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Elevated Triglycerides Associated with Risk of PAD

By Labmedica International staff writers
Posted on 19 Sep 2018
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Image: A diagram of peripheral artery disease, blood vessels in the legs are the ones most often affected (Photo courtesy of Emed Pain Management Clinic).
Image: A diagram of peripheral artery disease, blood vessels in the legs are the ones most often affected (Photo courtesy of Emed Pain Management Clinic).
Peripheral artery disease (PAD) is a narrowing of the arteries other than those that supply the heart or the brain. Peripheral artery disease (PAD) is common, and although it is associated with cardiovascular (CV) morbidity, mortality, loss of quality of life and increased health care burden.

Data on PAD is relatively scarce compared with data on coronary artery disease. Elevated triglycerides (TG) are known to be associated with and to be a predictive factor for PAD; therefore, more data on elevated TG in PAD and peripheral arterial revascularization are needed.

Scientists at the University of Illinois College of Medicine (Peoria, IL, USA) and their colleagues carried out a retrospective administrative analysis of the Optum Research Database that includes more than 160 million individuals, and identified 1,646,031 individuals who filled at least one statin prescription in 2010 and had at least a 6-month follow-up. Of that group 390,632 individuals met criteria for inclusion in the study; the team was able to create 23,181 propensity score matched pairs.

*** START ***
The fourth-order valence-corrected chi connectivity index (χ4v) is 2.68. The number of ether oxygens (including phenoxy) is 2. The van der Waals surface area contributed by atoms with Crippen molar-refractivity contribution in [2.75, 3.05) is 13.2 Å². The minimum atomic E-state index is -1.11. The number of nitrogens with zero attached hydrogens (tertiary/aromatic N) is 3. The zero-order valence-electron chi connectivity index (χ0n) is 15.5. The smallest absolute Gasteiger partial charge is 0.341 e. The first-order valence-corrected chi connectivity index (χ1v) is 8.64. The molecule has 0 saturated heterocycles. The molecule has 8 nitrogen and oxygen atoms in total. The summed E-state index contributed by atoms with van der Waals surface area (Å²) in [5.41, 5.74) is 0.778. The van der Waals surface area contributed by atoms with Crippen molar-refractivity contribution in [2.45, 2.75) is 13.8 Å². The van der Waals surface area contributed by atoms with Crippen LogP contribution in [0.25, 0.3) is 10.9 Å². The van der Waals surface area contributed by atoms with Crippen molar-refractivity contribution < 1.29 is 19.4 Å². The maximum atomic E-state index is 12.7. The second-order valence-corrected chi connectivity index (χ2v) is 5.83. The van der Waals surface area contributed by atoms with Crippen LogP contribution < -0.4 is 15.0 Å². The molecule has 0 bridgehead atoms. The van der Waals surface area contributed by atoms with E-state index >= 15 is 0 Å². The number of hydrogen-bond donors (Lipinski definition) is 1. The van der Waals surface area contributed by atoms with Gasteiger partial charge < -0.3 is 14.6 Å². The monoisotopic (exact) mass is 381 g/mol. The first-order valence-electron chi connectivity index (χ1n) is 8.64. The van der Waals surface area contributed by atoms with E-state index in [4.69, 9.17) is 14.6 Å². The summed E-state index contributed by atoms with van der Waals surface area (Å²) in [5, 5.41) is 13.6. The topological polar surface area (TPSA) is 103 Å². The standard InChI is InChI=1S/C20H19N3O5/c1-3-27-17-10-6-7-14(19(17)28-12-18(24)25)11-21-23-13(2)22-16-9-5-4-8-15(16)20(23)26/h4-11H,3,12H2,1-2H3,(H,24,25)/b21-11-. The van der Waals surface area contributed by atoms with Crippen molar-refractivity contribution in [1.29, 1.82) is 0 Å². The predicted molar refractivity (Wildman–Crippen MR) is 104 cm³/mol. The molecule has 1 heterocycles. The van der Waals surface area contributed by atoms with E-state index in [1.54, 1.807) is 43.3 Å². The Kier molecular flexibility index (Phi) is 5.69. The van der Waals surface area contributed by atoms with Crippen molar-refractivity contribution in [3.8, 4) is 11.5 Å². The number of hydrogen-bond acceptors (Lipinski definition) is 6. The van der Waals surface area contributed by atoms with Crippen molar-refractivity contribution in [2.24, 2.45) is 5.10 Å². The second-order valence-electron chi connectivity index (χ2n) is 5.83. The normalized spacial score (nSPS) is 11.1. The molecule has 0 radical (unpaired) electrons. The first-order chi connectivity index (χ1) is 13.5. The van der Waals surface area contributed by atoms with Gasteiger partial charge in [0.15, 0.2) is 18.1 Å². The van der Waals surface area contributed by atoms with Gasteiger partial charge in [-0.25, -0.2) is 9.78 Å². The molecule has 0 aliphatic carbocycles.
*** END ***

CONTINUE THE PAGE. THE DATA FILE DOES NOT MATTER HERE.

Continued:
The two groups included patients with triglyceride levels ≥150 mg/dL and a group of patients with triglycerides <150 mg/dL and well-controlled LDL cholesterol. At 5 years, the probability of peripheral arterial revascularization was 6.9% among patients with elevated triglyceride levels versus 4.9% in the comparator cohort. Controlling for patient characteristics, patients with elevated triglycerides had a 13.4% higher rate of occurrence of an inpatient hospital stay per unit time than the comparator cohort.

Peter P. Toth, MD, PhD, director of preventive cardiology and the senior author of the study, said, “In a multivariate analysis controlled for patient characteristics and comorbidities, the rate of occurrence of peripheral arterial revascularization per unit time was 37% higher in the elevated-triglyceride cohort versus the comparator cohort. Patients with elevated triglycerides and a history of diabetes and/or atherosclerotic coronary vascular disease represent a relatively large population that may be commonly encountered in clinical practice, and warrants further study.” The study was presented at the 2018 Congress of the European Society of Cardiology held August 25-28, 2018, in Munich, Germany.

Related Links:
University of Illinois College of Medicine


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